EVC3: Sugar and starch fermentation to ethanol
Sugar crops are predominantly sugar cane, but also sugar beets and sweet sorghum are used. These plants produce sucrose, a dimer of C6 sugars such as mainly glucose and fructose. By milling and leaching at slightly elevated temperatures the sucrose is extracted into approximately 20 wt% sugar juice, which is then pre-treated by clarification and a heat treatment. A sugar mill may produce only sugar, sugar and ethanol in parallel on a more or less equal scale or mainly sugar and some ethanol from molasses (concentrated syrup residue after sugar crystallisation) only. Yeast and nutrients are injected into the clarified juice and routed to fermenters where the sucrose is enzymatically split into the C6 sugars and then fermented to alcohol (“wine”).
In the case of starch crops, mainly wheat, barley, corn (maize) but also e.g. cassava, the initial step is dry milling the crop grains, separation of the starch “meal” and addition of water and enzymes to obtain the starch as a thick gel slurry. There is also a wet milling process where the grains are soaked in a dilute sulphuric acid solution prior to milling and recovery of the starch, but also with possibilities for a range of valuable by-products. Starch is a polymer of C6 sugars - mainly glucose -, and enzymes are added to the slurry (“mash”) to depolymerise the starch to release the sugars. The slurry is then heat treated and sent to fermenters where yeast and nutrients are added, and the sugars converted to alcohol.
The glucose-to-ethanol reaction is represented by the equation below:
C6H12O6 + 2 ADP + 2 Pi → 2 C2H5OH + 2 CO2 + 2 H2O + 2 ATP
The fermentation process takes 1-2 days to complete. In both cases (sugar crops, starch crops), ethanol is recovered from the “wine” by a typically two-stage distillation to produce approx. 94 wt% ethanol (hydrous ethanol, used as E100 in Brazil) followed by mol sieve dehydration to reach above 99 wt% minimum ethanol content (dehydrated or anhydrous ethanol) for blending into gasoline.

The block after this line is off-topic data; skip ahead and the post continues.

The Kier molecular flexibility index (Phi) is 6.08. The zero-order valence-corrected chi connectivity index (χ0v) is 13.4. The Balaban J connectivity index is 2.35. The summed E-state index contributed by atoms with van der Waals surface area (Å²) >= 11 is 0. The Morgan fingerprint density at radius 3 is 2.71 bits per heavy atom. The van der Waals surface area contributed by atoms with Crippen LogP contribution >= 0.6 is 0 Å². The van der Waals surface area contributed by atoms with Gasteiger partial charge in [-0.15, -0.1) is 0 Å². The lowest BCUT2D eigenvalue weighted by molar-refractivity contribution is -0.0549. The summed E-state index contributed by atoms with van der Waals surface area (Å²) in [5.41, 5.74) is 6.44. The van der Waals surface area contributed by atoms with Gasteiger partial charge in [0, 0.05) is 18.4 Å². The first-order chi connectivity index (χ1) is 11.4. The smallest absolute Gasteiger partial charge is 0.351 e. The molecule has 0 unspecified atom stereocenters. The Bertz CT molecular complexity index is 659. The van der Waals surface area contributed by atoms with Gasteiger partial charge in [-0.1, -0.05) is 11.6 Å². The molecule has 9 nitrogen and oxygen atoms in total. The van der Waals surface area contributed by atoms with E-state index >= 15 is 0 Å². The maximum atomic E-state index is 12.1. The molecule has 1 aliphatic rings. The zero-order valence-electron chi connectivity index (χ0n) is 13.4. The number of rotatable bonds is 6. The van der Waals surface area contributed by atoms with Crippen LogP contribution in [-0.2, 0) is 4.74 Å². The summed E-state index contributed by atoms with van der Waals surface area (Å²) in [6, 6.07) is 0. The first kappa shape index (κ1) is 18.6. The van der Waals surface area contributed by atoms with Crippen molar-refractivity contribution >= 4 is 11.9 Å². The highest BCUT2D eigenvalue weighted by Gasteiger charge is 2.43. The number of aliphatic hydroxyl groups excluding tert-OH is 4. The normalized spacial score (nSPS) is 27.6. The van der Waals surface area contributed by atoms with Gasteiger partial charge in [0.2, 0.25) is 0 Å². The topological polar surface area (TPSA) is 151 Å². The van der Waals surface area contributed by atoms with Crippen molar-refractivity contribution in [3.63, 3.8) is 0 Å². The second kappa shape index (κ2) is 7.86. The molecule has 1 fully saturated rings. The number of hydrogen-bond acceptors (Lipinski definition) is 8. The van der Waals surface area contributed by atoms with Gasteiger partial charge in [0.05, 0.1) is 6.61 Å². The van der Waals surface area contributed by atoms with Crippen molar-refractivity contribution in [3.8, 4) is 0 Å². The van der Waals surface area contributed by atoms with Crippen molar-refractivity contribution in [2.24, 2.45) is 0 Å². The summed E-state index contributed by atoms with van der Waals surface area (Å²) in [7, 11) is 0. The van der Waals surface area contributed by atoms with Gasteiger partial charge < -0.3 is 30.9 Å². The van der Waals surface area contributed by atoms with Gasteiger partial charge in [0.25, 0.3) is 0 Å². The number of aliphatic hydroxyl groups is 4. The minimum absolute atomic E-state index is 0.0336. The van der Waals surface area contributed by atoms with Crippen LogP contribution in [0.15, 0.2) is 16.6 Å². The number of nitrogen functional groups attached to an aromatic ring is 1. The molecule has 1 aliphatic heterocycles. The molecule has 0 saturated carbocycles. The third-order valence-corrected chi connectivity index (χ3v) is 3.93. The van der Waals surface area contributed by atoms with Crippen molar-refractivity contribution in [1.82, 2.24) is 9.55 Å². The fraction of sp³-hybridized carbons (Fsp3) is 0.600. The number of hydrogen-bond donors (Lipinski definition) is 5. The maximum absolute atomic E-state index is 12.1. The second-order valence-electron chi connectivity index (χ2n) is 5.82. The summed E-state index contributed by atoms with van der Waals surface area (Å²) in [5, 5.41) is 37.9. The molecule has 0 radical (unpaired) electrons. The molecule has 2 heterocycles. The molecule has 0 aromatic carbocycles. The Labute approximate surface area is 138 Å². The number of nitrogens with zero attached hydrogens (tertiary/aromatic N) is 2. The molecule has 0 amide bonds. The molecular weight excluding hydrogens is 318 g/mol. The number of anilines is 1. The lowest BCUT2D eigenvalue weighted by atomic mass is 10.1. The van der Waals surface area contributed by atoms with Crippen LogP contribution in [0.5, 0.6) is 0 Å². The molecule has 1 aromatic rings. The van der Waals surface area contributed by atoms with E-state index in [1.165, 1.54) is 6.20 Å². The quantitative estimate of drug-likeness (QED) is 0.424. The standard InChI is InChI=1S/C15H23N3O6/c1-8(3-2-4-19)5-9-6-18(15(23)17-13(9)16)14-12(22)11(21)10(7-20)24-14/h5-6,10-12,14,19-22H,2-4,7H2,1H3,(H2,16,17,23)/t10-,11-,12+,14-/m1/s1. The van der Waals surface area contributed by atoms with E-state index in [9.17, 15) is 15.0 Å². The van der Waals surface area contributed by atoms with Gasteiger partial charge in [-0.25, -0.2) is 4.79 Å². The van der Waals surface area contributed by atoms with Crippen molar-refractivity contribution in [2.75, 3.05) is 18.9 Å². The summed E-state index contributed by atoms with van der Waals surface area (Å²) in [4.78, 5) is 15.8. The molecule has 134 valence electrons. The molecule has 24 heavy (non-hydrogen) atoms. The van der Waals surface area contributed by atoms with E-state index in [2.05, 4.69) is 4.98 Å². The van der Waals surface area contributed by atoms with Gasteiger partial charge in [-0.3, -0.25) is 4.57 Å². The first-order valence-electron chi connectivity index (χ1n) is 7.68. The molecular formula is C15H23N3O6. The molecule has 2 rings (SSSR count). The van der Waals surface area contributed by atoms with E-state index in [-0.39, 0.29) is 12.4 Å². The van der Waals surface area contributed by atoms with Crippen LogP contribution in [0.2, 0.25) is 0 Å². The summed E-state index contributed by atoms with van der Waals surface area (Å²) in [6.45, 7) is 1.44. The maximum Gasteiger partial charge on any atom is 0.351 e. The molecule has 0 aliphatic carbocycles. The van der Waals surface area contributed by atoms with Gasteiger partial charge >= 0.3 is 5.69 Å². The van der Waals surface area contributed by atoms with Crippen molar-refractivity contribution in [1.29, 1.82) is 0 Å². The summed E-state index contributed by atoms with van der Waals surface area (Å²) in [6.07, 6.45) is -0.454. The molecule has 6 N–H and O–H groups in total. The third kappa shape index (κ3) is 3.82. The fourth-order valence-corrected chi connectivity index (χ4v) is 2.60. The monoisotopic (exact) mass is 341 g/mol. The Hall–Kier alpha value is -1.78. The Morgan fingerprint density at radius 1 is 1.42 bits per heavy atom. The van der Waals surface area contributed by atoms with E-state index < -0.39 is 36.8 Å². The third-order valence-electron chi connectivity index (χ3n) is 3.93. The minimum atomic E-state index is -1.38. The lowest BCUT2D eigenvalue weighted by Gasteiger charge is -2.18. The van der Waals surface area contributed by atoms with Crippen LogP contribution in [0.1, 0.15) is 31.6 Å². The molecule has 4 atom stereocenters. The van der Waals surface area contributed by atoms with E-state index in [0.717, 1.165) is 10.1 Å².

In addition to ethanol (and sugar), by-products from cane ethanol are CO2 from the fermentation, bagasse fibre used as fuels and vinasse recycled as fertiliser. By-products from the starch crop-based ethanol is in addition to CO2, dry distillers grain solids (DDGS) used as cattle fodder and depending on the feedstock and milling technology, also technical corn oil, starch, syrup, gluten and bran. Due to increased requirements for GHG reduction and also because it is a revenue-generating by-product from a waste stream, anaerobic digestion technologies for residue streams are being more and more integrated into ethanol production.
In the EU, ethanol from these pathways is a biofuel and is subject to a cap.
The global production of bio-ethanol was 108 000 billion liters (86 million tonnes, 638 TWh or 55 Mtoe, (tonnes of oil equivalents), of which over half was in the USA (some 200 plants) and one quarter in Brazil (close to 400 plants), and 5 % in the EU (some 50 plants), with no other country producing above 5 %. The feedstock used is 46 % corn, 38 % sugar cane, 5 % wheat and then followed by molasses and other crops.
Fact Sheet: Ethanol
Acknowledgement: Large parts of the texts were taken from Lars Waldheim´s contribution to the report “The Contribution of Advanced Renewable Transport Fuels to Transport Decarbonisation in 2030 and beyond”
 USDA Gains Report Brazil 2018
 USDA Gains Report EU 2018